By Igor Slavinsky
Alexander Lukashenko has negotiated with Armenian Prime Minister Tigran Sargsyan, with Ukrainian Prime Minister Mykola Azarov and with Azerbaijan’s First Deputy Prime Minister, Yaqub Eyyubov. The Russian Prime Minister, Vladimir Putin, was also his guest.
Very good relations have been established between Armenia and Belarus, including at the highest level. Our states are allies within the CSTO and our two presidents regularly meet for bilateral talks, and at various summits. Mr. Lukashenko notes that ‘politics and conversations don’t mean anything without an economic foundation’. Over the last decade, turnover between our countries has risen almost 16-fold.
On the eve of the pre-election campaign in Armenia, the Belarusian President said, “I’d hope you emerge from this time successful, with the positive dynamics and trends existing in the economy and society preserved.”
The Armenian Prime Minister believes that our high level of political dialogue will bring corresponding economic relations, with definite steps elaborated by both governments for this purpose.
Kiev and Baku are Minsk’s strategic partners. Moreover, we enjoy joint projects in trilateral format. Belarus’ plans to ensure its energy security are directly connected with these two states. In fact, the Ukrainian vector is one of the most important of Belarusian foreign policy, with trade figures acting as bright examples. Our southern neighbour is ranked second for Belarus, while we are among the top five for Ukraine. In the first three months of this year, mutual turnover totalled $1.2bn (up almost 60 percent on last year). As is traditional, Belarusian exports are expanding quicker than imports, bringing in currency. Undoubtedly, Ukraine is a beneficial partner.
“I’d like to tell you that Belarus has always been and remains loyal to its principles. It has been a reliable ally of our brotherly Ukraine and remains so,” asserted Alexander Lukashenko to the Ukrainian Prime Minister. “We’re ready, without hesitation, to jointly promote Ukraine’s interests alongside our own. I’d like you to pass these words to President Yanukovych.”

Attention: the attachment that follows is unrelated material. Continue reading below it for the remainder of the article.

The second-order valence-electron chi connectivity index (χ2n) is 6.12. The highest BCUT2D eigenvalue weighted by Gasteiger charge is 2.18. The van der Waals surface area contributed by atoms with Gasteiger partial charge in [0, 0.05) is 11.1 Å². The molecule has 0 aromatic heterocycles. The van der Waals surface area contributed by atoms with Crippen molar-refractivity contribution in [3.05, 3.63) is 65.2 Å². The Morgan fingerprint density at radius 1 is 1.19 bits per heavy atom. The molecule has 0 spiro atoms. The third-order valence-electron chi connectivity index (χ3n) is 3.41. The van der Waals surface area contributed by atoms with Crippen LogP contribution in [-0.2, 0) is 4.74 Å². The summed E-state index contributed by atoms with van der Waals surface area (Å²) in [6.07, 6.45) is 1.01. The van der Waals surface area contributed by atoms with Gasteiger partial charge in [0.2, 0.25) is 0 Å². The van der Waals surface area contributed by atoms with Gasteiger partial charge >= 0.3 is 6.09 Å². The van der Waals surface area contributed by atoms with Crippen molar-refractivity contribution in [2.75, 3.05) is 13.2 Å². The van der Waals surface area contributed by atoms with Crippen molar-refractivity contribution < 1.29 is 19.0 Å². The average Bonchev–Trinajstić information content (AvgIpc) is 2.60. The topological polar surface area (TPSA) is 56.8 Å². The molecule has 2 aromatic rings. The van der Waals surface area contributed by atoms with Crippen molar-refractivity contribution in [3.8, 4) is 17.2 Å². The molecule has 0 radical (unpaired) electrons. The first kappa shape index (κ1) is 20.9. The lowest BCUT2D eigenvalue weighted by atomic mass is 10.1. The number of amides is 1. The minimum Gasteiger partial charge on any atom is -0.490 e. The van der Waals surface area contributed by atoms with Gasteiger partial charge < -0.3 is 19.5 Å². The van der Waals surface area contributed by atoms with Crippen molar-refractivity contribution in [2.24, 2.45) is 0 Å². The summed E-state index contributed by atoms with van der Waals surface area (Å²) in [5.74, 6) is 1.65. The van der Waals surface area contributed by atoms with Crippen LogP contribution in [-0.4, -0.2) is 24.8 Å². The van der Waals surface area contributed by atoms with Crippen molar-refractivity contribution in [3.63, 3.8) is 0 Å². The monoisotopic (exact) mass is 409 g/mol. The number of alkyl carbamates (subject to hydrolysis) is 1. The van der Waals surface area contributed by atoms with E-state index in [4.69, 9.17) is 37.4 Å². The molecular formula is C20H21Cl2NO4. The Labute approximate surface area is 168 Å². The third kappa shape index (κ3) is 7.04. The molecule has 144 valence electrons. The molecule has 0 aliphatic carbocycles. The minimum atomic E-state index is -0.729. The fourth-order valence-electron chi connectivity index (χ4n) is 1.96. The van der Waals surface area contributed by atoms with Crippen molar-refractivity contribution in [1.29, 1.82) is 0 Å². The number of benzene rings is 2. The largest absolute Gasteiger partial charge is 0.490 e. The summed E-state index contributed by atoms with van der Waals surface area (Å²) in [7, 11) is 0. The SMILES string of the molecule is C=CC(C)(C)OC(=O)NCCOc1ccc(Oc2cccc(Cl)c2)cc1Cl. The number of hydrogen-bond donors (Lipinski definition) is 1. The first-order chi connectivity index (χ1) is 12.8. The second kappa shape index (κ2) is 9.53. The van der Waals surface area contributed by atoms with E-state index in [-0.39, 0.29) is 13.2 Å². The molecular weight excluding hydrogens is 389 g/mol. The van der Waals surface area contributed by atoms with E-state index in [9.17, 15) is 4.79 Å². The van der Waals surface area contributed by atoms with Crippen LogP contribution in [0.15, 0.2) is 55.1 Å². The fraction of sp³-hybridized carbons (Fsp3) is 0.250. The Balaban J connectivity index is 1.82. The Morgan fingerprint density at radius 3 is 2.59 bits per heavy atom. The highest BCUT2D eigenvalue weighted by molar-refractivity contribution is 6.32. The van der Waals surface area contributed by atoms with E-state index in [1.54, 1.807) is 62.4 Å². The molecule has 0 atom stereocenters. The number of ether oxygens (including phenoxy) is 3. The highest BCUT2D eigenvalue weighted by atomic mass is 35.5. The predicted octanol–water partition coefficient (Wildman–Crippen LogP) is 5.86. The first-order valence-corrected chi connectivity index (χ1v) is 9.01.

In recent times, our countries have implemented several major joint projects, with the launch of oil transit for Belarus via Odessa port among the greatest. Supplies of Venezuelan Santa-Barbara oil have been arriving for the past year, with 17 tankers already discharged. A contract has been signed for annual pumping of 4m tonnes of Azerbaijani oil via Ukraine, through the Odessa-Brody oil pipeline.
Energy issues were also high on the agenda during the meeting with the Baku guest. Addressing the Deputy Prime Minister of Azerbaijan, Yaqub Eyyubov, the Belarusian Head of State noted, “Unfortunately, our independence and our sovereignty are hampered by ‘evil’ energy sources and raw materials; such is our economy. You’ve given us a shoulder. Today we process Azerbaijani oil of the highest quality. You’ve defended us and saved our independence and sovereignty, just as Venezuela has. We’re sincerely grateful to you for this.”
At present, our two countries are closely liaising in every possible area. Mr. Lukashenko has assured his guest, “Minsk will remain faithful to all mutual agreements.”
According to the Presidential Press Service, issues of bilateral trade-economic collaboration between Russia and Belarus were tackled at a meeting with Vladimir Putin.